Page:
2-Methylcitrate cycle

Many organisms can provide a carbon source in the form of acetyl-CoA for fatty acid biosynthesis via the tricarboxylic acid (citrate) shuttle (TCA cycle). Mitochondrial pyruvate dehydrogenase is absent and  the complex is localised to the apicoplast in apicomplexans such as Plasmodium, Toxoplasma and Neospora. This suggests that the TCA cycle depends on other oxidation/degradation pathways  rather than glycolysis-derived pyruvate for acetyl-CoA.  The enzymes for the complete Leucine, isoleucine and valine degradation pathway are present in the Toxoplasma gondii genome. The degradation of isoleucine and valine leads to the production of propionyl-CoA, which is toxic and inhibits cell growth [1]. The methyl-citrate cycle, a pathway present in bacteria and fungi, can metabolise propionyl-CoA into pyruvate that can be used as a source of carbon [2]. The genes for the enzymes catalysing this 2-methylcitrate cycle are present in T. gondii [3]. It is suggested to be a mitochondrial pathway as it shares enzymes with the citrate cycle. Except aconitate hydratase, a common enzyme of both the 2-methylcitrate cycle and the citrate cycle, other enzymes are not predicted to be targeted to the mitochondria by the bioinformatics tools available (see below).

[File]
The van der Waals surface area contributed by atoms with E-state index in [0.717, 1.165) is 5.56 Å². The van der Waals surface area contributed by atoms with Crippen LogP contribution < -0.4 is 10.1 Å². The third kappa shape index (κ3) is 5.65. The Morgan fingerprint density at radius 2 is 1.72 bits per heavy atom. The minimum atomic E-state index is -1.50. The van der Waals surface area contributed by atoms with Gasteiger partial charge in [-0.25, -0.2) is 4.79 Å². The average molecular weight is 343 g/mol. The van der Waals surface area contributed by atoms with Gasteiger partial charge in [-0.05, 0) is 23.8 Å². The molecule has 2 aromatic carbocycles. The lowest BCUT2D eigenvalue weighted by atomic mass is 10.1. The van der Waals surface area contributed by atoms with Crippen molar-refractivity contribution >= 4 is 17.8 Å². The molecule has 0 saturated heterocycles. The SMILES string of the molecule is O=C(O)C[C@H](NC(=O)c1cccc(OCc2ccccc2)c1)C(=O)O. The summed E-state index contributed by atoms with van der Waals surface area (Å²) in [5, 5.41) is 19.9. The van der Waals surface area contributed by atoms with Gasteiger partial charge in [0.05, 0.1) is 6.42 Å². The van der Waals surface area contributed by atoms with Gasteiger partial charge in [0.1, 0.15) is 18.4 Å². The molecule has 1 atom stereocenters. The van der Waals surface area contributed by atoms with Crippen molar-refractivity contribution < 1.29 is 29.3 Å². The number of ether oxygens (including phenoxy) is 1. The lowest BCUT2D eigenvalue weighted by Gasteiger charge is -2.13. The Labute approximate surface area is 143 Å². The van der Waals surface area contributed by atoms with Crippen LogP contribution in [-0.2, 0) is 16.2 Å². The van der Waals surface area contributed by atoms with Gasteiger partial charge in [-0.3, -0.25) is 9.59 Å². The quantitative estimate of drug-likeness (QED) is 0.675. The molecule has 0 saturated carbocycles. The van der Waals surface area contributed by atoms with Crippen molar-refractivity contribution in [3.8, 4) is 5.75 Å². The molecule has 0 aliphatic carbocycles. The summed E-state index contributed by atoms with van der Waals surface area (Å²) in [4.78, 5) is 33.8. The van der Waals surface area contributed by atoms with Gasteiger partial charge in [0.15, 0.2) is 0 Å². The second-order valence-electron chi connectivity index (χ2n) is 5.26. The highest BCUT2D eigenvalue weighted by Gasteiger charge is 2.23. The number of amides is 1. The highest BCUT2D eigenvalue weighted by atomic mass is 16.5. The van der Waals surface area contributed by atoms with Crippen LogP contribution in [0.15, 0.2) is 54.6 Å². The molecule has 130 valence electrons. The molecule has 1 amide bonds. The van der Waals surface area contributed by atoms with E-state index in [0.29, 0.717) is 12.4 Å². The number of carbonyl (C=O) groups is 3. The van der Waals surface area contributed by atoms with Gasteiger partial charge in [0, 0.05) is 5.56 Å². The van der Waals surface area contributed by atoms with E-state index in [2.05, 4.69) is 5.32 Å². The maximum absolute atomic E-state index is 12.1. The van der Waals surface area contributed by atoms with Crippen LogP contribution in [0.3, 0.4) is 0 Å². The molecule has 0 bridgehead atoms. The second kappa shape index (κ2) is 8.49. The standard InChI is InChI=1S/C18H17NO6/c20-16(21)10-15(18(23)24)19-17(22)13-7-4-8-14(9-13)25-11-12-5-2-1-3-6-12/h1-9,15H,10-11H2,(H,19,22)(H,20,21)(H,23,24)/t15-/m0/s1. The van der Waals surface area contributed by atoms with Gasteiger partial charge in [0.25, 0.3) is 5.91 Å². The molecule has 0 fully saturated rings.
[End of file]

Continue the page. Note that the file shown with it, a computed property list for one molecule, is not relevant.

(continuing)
Enzyme EC Number Gene id Protein localisation Localisation data source
2-methylcitrate synthase 2.3.3.5 TGME49_263130 Cytosol; Cytoskeleton GO annotation; Previous publication
2-methylisocitrate lyase 4.1.3.30 TGME49_293810 Cytosol Previous publication
aconitate hydratase 4.2.1.3 TGME49_226730 Apicoplast; Mitochondrion Apiloc; Previous publication
2-methylcitrate dehydratase 4.2.1.79 TGME49_213680 Cytosol Previous publication
Pyruvate carboxylase 6.4.1.1 TGME49_284190 Apicoplast Previous publication

 

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Sources and fates of metabolites

 

Substrate Source pathways Product Fate pathways
Propanoyl-CoA Leucine, isoleucine and valine metabolism Succinate Tricarboxylic acid (TCA) cycle